09 May 2009

Bonneville, WY

The whole town of Shoshoni had a yard sale today, so after checking that out and having a picnic lunch in their park and taking a stroll along the "boardwalk" (really, pavement), we went to Bonneville which is just six miles northeast of Shoshoni. Here is a map to give you directions.

Just before getting to Bonneville, you will see a "parking lot" for railroad cars (below).

We were told that the building below (in the middle of the "parking lot") used to be the only location in Bonneville where you could buy anything.

This is the adjoining building, next to the one above:

The first building you see driving into Bonneville is up on a small hill above the town (see below). According to locals, it used to be the school house, then it became a church, and then a bar before it became vacant once again. It is the only building which survived the flood of 1923 which wiped out the whole town.

According to this web site, the town is named after Captain B. L. E. Bonneville. Another web site says this about Bonneville: "Five miles north of Shoshoni, a little burg named Bonneville was constructed on the CB&Q Railroad, which had been extended along the Badwater Creek. The town was almost totally destroyed by the flooding of Badwater Creek in 1923. Twenty miles of railroad track, several rail cars and one motor car were never recovered from the flood. They remain buried deep in the sandy mud of Badwater Creek."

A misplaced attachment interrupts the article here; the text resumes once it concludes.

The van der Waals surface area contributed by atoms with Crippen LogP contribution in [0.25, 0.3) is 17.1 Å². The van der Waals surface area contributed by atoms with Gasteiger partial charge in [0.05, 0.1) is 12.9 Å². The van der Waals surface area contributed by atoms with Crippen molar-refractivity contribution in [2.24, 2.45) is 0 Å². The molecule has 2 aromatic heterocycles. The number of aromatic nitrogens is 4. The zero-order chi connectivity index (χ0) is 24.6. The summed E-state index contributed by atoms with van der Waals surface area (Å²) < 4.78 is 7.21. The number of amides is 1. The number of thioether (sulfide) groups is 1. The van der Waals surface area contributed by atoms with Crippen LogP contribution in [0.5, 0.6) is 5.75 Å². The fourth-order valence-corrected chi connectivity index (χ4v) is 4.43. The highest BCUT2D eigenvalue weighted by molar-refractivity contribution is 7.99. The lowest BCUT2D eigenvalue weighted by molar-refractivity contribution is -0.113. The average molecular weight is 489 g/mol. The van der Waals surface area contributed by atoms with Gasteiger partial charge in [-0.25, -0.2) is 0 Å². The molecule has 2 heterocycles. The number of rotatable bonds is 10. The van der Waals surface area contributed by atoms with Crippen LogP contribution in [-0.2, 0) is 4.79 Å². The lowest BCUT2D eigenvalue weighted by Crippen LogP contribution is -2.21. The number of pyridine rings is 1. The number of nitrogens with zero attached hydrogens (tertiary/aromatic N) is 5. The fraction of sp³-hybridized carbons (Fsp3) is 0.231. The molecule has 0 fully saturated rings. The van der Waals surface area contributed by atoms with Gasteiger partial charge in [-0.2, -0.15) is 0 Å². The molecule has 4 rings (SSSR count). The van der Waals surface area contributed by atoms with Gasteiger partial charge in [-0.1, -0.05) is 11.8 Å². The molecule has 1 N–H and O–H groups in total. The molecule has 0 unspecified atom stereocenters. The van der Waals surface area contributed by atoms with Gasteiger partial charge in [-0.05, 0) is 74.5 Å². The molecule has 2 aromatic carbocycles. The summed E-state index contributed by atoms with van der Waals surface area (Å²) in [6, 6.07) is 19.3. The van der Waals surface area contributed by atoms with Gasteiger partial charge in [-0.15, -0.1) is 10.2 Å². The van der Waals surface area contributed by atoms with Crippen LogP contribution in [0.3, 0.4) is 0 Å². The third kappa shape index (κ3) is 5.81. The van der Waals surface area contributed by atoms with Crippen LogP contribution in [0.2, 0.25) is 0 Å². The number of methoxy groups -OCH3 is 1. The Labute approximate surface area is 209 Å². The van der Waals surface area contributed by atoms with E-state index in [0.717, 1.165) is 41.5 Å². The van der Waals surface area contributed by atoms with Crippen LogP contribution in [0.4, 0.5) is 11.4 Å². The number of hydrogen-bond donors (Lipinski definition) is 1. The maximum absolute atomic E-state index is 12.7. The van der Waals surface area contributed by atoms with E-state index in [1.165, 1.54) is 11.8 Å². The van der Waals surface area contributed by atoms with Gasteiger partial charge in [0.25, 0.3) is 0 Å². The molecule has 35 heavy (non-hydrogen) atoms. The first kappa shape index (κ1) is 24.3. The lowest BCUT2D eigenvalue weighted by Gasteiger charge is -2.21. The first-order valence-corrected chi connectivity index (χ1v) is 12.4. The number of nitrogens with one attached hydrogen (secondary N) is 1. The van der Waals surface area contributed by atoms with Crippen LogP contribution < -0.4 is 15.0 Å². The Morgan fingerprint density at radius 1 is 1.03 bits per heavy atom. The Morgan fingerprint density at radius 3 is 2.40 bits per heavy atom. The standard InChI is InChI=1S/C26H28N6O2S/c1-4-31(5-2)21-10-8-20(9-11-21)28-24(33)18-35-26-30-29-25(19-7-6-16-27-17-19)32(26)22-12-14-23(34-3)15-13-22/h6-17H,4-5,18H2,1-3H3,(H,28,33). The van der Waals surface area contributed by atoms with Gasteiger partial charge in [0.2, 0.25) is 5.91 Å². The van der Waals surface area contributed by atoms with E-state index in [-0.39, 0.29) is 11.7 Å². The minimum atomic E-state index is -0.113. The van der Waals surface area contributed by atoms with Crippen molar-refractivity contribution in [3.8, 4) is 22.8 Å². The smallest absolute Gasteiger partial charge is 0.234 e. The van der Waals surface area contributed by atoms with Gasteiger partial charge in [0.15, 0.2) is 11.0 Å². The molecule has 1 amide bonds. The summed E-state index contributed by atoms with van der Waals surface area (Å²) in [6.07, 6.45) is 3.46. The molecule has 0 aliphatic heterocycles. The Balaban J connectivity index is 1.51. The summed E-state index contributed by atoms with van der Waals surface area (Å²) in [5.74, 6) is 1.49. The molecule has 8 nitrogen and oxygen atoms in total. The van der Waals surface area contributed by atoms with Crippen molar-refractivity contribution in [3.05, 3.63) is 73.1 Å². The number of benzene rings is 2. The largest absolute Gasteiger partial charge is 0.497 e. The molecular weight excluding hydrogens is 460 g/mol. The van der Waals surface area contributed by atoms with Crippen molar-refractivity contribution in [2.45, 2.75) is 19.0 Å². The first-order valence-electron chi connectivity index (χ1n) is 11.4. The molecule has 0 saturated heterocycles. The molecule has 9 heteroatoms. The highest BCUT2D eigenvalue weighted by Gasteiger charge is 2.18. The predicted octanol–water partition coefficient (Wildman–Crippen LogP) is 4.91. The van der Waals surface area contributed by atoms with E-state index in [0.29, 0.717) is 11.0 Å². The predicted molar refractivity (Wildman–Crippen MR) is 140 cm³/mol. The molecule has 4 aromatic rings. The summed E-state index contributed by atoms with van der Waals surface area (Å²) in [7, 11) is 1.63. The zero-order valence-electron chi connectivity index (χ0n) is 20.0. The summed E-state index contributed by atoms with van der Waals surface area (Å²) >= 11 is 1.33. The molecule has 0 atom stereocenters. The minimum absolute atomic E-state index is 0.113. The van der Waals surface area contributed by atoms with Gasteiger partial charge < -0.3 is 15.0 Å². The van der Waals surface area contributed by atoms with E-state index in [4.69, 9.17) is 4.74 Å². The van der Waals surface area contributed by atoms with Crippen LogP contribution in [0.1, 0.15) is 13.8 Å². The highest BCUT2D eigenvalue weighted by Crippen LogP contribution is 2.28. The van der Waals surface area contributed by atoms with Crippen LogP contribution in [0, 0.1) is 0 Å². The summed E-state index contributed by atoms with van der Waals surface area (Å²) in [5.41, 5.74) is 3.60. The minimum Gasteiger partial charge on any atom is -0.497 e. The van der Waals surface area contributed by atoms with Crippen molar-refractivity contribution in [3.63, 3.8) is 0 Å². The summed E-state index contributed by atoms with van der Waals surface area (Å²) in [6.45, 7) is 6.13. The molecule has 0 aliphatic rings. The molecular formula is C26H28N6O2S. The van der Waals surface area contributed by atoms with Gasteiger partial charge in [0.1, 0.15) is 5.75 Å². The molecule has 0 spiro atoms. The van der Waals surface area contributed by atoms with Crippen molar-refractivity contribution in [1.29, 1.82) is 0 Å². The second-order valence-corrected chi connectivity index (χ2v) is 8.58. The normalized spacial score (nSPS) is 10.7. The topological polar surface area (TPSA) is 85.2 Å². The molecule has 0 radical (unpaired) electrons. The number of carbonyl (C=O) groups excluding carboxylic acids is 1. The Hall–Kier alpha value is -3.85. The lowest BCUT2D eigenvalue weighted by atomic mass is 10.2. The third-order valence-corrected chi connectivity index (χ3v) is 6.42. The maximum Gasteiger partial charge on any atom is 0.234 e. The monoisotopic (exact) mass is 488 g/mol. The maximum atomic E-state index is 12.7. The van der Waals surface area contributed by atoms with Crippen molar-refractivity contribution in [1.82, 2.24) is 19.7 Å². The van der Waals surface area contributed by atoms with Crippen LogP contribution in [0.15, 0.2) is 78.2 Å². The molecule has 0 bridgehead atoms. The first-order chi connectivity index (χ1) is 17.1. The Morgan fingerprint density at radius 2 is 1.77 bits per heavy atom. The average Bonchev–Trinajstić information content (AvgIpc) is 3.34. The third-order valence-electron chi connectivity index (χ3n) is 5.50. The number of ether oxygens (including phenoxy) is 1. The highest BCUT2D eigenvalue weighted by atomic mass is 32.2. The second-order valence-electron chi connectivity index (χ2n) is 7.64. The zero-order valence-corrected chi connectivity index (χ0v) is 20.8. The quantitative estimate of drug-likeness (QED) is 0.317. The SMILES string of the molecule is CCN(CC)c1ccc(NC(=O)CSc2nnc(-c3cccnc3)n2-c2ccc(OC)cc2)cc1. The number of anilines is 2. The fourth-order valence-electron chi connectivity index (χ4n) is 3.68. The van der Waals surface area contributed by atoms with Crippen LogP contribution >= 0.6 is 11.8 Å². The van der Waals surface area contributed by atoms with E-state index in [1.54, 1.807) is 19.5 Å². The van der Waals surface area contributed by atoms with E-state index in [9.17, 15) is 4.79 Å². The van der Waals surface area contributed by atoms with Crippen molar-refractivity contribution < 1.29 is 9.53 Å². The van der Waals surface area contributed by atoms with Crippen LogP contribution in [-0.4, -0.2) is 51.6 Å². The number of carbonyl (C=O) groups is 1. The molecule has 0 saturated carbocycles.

The town consists of only a dozen homes or so, mostly manufactured homes.

The residents are quite friendly and helpful. Shagg, below, was especially hospitable and informative (yes, that's his real name). He has paint on his shirt because he was in the process of making a sign to inform one of his neighbors that they needed to do a better job in cleaning up their property.

Across the street from Shagg's place is this spudder made by Fort Worth Well Machinery.

Before Badwater Creek flooded in 1923, Bonneville was a thriving town. It had its own post office, train depot, a motel, and a bank--the foundation of which can be seen in the photograph below.

The train which connects Casper and Thermopolis runs through Bonneville.

This is the railroad bridge over Badwater Creek.
By the time we finished our excursion in Bonneville, the sun was beginning to set. This is what it looked like in Wind River Canyon as we drove back to Thermopolis.

See also Shoshoni, part 3, part 2, part 1.


Tom said...

I admire Shagg, because he initiated to do a better job like cleaning their property. He is a good example. I think, the Manufactured Homes there needs renovation.

reina said...

It looks like a ghost town to me because I can't see people. Only Shagg. The homes there must have been beautiful during on their earlier years.
Know more about modular homes, just click here.